The development of the gardens
When we bought Freston House in 2006, the gardens were mainly composed of pasture and parklands. The relatively small existing area of shrub and perennial borders had to be removed as the house was extended and renovated. The hard landscaping, mainly carried out in the kitchen garden, the pond & parterre area, the driveway and the area in front of the house, was started in late 2006, as was the planting of most of the yew hedging. This is when the two adjacent photographs were taken. The remainder of the perennial and shrub planting in these areas was started in 2008.
The Colour Themed Gardens & Main Borders
At the back of the house we built three colour-themed gardens: white, yellow and purple. The two central borders in the purple garden were planted in 2008, the white garden in 2009 and the yellow garden in 2010. The purple garden was extended in 2012 and again in 2014 adding an extra pair of beds on each occasion. The purple garden in particular was planted with a view to extending the flowering season. Alliums and a dozen varieties of bearded iris are followed by lupins then geraniums, nepeta and alstroemerias and finally dahlias, asters, perovskia and aconites, whilst osteospermum, penstemon and verbenas add interest throughout mosts of the seasons.
At the side of the house, between the croquet lawn and the tennis court, are the ‘hot borders’. A pair of traditional perennial long borders featuring a pallet of reds, oranges and yellows. Predominantly a mid-late summer border, the planting includes rudbeckias, alstroemerias, dhalias, achillea ‘Cloth of Gold’, helenium ‘Flammenrad’ and lysimachia punctata ‘Alexander’.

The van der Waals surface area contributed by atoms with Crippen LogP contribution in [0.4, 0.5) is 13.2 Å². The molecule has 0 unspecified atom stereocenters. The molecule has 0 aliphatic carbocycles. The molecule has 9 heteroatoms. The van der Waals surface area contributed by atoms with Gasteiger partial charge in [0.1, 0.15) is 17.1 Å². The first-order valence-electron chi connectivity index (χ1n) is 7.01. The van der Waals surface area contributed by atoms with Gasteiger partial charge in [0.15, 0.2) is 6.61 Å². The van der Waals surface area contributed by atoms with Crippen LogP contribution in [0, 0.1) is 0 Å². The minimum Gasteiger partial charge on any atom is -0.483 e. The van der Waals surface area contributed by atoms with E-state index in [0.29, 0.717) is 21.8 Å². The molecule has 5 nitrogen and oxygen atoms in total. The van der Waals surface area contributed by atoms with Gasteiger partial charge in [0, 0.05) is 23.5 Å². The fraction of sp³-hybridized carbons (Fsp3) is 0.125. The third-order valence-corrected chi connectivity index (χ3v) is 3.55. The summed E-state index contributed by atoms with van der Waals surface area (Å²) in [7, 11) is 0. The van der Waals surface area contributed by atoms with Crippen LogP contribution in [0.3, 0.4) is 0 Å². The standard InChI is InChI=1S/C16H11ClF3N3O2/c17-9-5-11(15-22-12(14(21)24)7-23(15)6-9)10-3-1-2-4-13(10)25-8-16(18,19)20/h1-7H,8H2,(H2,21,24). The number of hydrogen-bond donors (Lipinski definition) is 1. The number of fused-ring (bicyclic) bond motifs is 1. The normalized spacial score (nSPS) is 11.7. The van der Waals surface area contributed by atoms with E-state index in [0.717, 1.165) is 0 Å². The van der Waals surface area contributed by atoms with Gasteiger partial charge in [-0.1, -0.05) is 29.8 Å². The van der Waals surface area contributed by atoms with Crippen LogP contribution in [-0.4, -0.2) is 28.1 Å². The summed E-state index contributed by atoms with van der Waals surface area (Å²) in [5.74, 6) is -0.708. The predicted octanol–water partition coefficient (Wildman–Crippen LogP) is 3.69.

The Woodland Walk
The Wooded area along the eastern boundary of the property was already blessed with a large, dense carpet of bulbs when we bought the house; mainly snowdrops and bluebells. But, with an evergreen canopy of yew and holly, an abundance of sycamore trees and an undergrowth of weeds and nettles, it wasn’t a particularly inviting place to wander through. So, in 2010, we took out dozens of sycamore, heavily pruned and raised the canopy of most of the evergreens and dug out paths through the woods. The paths were then edged with the logs from the trees we had cut down. Hundreds, if not thousands, of shade tolerant trees, shrubs and perennials were then planted, including hosta, heleborus, brunnera macrophylla, alchemilla mollis, euphorbia, cotoneaster, cornus, geranium, anemone, vinca minor, arum maculatum, camellia, magnolia, viburnum & mahonias.
The woodland garden was extended along the north boundary of the property in 2013. We created a natural pond on the woodland edge in the far corner of the grounds We decided to use a clay bentonite lining rather than an artificial pond liner. Getting it water-tight and planting around the pond has taken a couple of years. The project was started in 2014 and even now the pond requires regular topping up, so there may still be a small leak to find!
Cutting down the trees and digging out paths in 2010
The Winter Garden
Having focused on planting mainly summer-flowering shrubs and perennials in the initial development of the garden, we felt that we wanted to add some winter and spring interest. After visiting several winter gardens (especially Anglesey Abbey in Cambridgeshire & Marks Hall in Essex) in order to identify appropriate individual plants to add to existing beds, we were so impressed with the mass planting and combinations of winter shrubs in their own setting that we decided to create a dedicated winter garden.
The paths were laid and beds made in 2008 and the planting was started that winter. I particularly like the combinations of the silver stems of the Rubus cockburnianus and the bright red stems of the Cornus alba ‘Sibirica’ together with the smooth red bark of the multi-stemmed Prunus serrula. There is winter and spring scent in the garden from the Lonicera x purpusii (Winter honeysuckle), Sarcococca hookeriana var digyna (Christmas Box), Skimmia x confusa ‘Kew Green’ and Viburnum x bodnantense ‘Dawn’. There’s still enough to see in this garden in summer though. The grove of Betula Jacquemontii (Himalayan Silver Birch) with its spectacular white bark is well worth a visit.
The Cottage Garden
We added a mixed perennial and shrub garden between the kitchen garden and the driveway in 2012 by utilising an existing bed of hydrangeas. We planted mainly in shades of pinks and purples including peonies, persicaria, Viburnum x bodnantense, lots of varieties of penstemon, alstroemeria, lupins and dahlias. Next to this garden, by the side of the woodshed, we’ve planted a small informal cottage-style garden which is now just about fully mature.